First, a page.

Managing Topics And Focus When Managing Debate
One of the most common ways discourse gets derailed is when we switch topics mid-conversation.
Sometimes this happens because we simply veer into adjacent topics.
But often this happens when someone senses that they are starting to “lose” the encounter, so they switch to an adjacent topic they feel more confident about discussing.
There are five different ways topic-switching occurs. Once you can spot them, you can stop them:
The Reach: This type of dodge is when you quickly say whatever you need to in order to reach a talking point of your own. This is the classic politician or TV pundit move. E.g.:
CEO: “Why don’t we know how long our sales cycles are?”
VP: “The interesting thing about our sales cycles is how much people are talking about ‘digital transformation.’ We really need the marketing team to step up our collateral on digital transformation.”
(Notice how they smoothly transitioned to another topic, while making it sound like they were addressing “sales cycles.”)
The Joke: This type of dodge is where you score a laugh instead of addressing the issue at hand. E.g.:
CEO: “We really need to figure out our sales cycles.”
VP: “I know, it’s like SNAILs cycles, am I right?”
The Attack: This type of dodge is where you turn things around on the other person rather than addressing the issue at hand. E.g.:
CEO: “As the VP of Sales, you should be able to figure out what our sales cycles are.”
VP: “Our sales wouldn’t be so bad if you hadn’t fired the whole team.”
The Storm: This type of dodge is where you overwhelm the other person by talking fast and a lot—about whatever, until everything gets too jumbled up and confused, or until time runs out. E.g.:
CEO: “What’s the deal with the sales cycle data?”
VP: “The sales cycles, ooh boy. Let me tell you, sales are up, clients are all over the place in what they’re asking us to do and the team is totally bogged down because DIGITAL TRANSFORMATION is the future! Analytics! Back end data structures. AR, VR, IR, HR McMaster—it’s all on the table with the way the digital transformation trend is hockeysticking.
CEO: “Well time’s up for this meeting. Guess we’ll get to all this later.”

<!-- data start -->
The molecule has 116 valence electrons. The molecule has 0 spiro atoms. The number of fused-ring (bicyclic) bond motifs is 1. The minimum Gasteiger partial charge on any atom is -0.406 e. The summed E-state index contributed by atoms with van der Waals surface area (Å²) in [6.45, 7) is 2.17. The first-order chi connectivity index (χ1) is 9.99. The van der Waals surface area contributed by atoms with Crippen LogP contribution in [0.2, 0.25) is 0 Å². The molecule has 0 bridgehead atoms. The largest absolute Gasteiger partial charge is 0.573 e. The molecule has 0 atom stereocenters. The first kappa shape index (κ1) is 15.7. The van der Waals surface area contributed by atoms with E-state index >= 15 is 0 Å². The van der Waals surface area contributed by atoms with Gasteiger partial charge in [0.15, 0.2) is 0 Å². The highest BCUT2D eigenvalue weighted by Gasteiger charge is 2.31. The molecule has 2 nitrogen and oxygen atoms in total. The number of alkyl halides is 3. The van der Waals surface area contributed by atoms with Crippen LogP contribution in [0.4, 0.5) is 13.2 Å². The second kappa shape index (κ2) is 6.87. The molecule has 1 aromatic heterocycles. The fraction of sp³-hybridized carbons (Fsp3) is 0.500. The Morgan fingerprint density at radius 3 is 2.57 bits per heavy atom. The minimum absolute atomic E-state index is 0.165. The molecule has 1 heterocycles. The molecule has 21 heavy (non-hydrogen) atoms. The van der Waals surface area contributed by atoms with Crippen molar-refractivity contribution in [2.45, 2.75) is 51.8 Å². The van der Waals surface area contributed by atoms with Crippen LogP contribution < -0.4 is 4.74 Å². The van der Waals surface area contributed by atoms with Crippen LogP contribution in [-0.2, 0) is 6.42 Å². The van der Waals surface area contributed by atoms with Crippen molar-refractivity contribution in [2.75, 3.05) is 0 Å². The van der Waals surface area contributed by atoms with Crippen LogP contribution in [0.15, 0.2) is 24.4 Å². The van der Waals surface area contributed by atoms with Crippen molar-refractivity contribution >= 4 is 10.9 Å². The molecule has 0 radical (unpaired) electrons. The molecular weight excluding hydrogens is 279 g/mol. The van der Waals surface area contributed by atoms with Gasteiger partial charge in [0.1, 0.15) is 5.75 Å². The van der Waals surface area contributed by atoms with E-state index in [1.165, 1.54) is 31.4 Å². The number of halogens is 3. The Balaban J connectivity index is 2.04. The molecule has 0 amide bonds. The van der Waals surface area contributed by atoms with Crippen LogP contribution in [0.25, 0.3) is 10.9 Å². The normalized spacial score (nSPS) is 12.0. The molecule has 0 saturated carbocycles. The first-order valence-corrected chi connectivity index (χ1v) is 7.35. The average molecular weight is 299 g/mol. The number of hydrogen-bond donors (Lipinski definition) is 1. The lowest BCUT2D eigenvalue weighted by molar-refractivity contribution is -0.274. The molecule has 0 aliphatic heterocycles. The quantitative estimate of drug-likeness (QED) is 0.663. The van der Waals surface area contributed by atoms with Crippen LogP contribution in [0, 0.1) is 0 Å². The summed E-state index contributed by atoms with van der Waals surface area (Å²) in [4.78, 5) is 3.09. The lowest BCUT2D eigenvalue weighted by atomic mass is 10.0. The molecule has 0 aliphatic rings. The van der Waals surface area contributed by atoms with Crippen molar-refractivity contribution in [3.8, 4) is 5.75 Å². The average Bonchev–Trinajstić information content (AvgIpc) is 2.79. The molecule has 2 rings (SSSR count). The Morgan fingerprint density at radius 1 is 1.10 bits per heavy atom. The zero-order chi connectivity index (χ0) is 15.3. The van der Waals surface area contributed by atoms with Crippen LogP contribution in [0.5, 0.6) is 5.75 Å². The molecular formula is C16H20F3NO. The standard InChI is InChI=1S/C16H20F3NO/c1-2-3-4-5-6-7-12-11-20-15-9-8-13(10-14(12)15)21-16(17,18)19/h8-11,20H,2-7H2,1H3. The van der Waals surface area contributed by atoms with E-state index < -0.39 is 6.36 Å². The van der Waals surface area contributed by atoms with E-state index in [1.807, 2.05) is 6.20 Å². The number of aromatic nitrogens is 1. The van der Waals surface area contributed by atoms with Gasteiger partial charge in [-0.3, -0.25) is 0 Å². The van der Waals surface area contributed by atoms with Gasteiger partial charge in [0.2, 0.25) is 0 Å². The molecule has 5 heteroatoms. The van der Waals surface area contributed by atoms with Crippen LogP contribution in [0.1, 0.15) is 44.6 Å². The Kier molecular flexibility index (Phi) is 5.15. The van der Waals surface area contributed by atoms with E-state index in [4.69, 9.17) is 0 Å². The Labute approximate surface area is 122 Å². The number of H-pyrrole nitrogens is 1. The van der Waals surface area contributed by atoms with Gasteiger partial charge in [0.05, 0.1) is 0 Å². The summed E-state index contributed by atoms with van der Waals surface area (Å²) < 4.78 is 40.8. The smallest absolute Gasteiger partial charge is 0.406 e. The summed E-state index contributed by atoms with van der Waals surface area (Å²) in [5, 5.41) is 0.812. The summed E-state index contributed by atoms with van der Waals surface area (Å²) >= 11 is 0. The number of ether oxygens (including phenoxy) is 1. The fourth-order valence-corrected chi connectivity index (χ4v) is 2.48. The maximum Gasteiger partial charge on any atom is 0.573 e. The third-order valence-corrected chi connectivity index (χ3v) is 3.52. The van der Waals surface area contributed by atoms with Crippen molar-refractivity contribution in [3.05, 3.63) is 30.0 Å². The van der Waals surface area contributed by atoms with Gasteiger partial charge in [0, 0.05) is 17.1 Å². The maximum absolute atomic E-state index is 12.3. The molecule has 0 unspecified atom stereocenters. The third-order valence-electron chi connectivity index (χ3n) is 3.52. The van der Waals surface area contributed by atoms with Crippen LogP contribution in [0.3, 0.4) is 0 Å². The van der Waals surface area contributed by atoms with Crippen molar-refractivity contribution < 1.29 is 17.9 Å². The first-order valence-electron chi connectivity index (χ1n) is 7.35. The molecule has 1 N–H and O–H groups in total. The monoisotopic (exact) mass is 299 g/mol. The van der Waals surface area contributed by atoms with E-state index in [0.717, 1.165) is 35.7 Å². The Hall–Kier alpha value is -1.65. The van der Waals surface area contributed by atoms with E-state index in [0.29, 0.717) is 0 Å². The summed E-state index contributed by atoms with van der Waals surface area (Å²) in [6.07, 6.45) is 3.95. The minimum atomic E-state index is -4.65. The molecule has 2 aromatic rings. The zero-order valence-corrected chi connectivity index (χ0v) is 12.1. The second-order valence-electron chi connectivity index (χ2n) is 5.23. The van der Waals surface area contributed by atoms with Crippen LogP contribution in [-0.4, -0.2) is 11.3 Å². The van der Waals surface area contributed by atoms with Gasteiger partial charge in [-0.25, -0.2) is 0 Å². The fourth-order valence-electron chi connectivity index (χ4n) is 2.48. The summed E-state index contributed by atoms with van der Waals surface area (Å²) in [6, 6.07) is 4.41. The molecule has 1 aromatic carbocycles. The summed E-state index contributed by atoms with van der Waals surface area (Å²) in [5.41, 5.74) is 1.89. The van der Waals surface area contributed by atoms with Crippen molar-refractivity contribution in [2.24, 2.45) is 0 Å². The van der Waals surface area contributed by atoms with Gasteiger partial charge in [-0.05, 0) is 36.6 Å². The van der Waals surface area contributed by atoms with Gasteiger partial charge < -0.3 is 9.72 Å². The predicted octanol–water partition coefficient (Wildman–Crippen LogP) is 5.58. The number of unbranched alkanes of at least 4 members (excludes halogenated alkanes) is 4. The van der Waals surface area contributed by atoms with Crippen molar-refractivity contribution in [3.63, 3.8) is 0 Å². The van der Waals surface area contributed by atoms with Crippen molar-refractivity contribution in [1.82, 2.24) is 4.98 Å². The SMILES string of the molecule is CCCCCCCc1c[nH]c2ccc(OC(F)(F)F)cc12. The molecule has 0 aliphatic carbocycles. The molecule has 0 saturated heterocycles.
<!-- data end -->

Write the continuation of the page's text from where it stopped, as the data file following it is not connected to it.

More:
Debate “defocus” can be prevented by clarifying up front (and re-clarifying throughout) what singular topic the debate is about.
It is okay, when someone veers into another topic, to say, “That’s a different topic than the one we’re debating right now. Let’s put a pin in that and specifically address that once we’ve addressed this one.”
Often people will protest that what you’ve just “put a pin in” is relevant to the current debate.
When this happens, usually the relevance relies on a “false analogy,” which is a fallacy, or a historical precedent, which is often a fallacy as well.
You can either address this by pointing out the fallacy, or by arguing that the conclusions of the debate you are having ought to be able to stand on their own.
Let’s walk through a couple of scenarios:
Pay attention to the subtle topic-switching in the following scenarios, and think about times when this has happened in your own recent conversations:
You’re speaking with your boss on whether to give a promotion to a team member you supervise. The conversation goes like this:
You: “I’d like to promote Alice to Director.”
You: “She has met all the qualifications to become a Director and is ready to lead.”
Boss: “But it took your team member Joe 2 years to become a Director, and Alice has only been here for 6 months.”
You, identifying that the topic of debate could get derailed right here if you aren’t careful: “Why it took Joe 2 years to become a Director is a different topic. I’d be glad to discuss that separately from this. The issue is whether Alice is qualified for the role.”
Boss: “That’s very astute of you. It makes me think I’d like to promote you to President of the company!”
You: “Let’s definitely discuss that separately, too! Meanwhile, can I give Alice that promotion?”
You’re speaking with your boss about a decision you don’t agree with that was made while you were on vacation:
You: “Why are we now charging a cash-out fee to our users if it doesn’t actually cost us anything for them to cash out?”
Boss: “Because we need to get profitable.”
You: “Okay. That doesn’t answer the question, though. The question is why are we calling it a cash-out fee?”
Boss: “Because if we don’t do this, we won’t get profitable.”
You: “So the goal of this is to find a way to get profitable.”
You: “And you’re saying this is the only way to do it?”
You: “My theory is there could be other ways to make that money and get profitable. But that is a separate debate we can have. The debate right now is why are we pretending it costs us something to let our users cash out?”
Boss: “Because we need to get profitable.”
As you can see in this example, sometimes people you debate with will have a hard time realizing that their topic switching doesn’t make sense. When this person has more power than you, such as with the boss in this example, it can be hard to get anywhere. But in the long run it pays off to be patient and persistent when it comes to good debate behavior.
This also illustrates why it’s so important for leaders to exercise Intellectual Humility, the topic we’ll be digging into in Module III of this course!